1. For more info about the NPTC see "ANP born and bred at Wardak", NTM-A, July 12, 2011 at this link.
2. See "Extending Basic Patrolmen Training", NTM-A, October 4, 2011 at this link.
3. See "Security and Literacy: Improving and Intertwined in Afghanistan", NTM-A, Octobere 29, 2011 at this link.
4. See "Confidence in Afghan National Police Among Afghans Grows", NTM-A, March 1, 2012 at this link.
5. Graphic from "Building Police Capacity in Afghanistan: The Challenges of a Multilateral Approach", by William B. Caldwell and Nathan K. Finney, Prism 2, No. 1, page 121 accessed here on the NTM-A website.
6. The 70% illiteracy rate of the Afghan police comes from a statement made by BG Sonny Hurtado (NTM-A) in August 2013. See news story here.
7. For more stolen fuel by corrupt Afghan police
see Afghan National Police Fuel Program: Concerted Efforts Needed to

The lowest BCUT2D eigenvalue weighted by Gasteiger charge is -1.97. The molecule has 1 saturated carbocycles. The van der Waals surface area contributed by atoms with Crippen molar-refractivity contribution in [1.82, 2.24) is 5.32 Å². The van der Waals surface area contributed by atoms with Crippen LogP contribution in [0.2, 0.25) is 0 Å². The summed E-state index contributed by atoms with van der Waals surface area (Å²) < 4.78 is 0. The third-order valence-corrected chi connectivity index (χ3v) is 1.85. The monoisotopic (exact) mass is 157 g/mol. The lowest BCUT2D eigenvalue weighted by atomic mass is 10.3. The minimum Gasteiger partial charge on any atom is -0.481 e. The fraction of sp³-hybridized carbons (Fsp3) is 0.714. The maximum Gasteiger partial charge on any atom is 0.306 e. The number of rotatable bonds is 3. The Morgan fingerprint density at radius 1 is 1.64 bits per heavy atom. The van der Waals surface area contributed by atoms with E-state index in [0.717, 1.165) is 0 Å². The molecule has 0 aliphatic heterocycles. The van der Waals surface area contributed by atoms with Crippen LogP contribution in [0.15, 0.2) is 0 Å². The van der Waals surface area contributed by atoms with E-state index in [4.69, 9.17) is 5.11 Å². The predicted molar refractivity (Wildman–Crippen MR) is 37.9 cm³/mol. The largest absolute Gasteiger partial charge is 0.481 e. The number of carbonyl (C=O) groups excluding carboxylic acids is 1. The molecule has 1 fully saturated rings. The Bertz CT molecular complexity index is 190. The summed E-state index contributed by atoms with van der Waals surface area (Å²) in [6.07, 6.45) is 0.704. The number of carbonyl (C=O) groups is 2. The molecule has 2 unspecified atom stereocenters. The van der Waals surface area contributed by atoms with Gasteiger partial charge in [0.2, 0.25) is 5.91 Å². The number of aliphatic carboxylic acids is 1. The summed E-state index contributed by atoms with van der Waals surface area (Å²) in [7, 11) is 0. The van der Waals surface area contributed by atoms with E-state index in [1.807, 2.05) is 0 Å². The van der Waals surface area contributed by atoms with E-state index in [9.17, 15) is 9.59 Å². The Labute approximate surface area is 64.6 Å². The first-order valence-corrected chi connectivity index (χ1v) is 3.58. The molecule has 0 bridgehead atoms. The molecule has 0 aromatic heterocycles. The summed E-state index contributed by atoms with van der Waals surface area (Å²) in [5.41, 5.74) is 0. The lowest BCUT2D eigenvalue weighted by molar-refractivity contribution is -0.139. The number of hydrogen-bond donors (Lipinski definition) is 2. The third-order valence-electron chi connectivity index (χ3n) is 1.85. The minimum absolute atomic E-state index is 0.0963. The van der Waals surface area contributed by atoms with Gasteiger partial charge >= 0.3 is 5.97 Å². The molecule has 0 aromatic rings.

Strengthen Oversight of U.S. Funds, Special Inspector General for
Afghanistan Reconstruction, SIGAR Audit 14-3-AR, Oct 2013.
8. Read more on the Afghan police forensics capability (Criminal Techniques Department or CTD) in "CSI Afghanistan: Solving murders in the country's first and only forensics unit", Mail Online (UK), October 9, 2013 - article accessed here 10 Oct 13.
9. For more on ghost workers within the Afghan National Polce see "Watchdog: US may be paying salaries of 'ghost' Afghan policemen", Stars and Stripes, March 19, 2014 accessed here.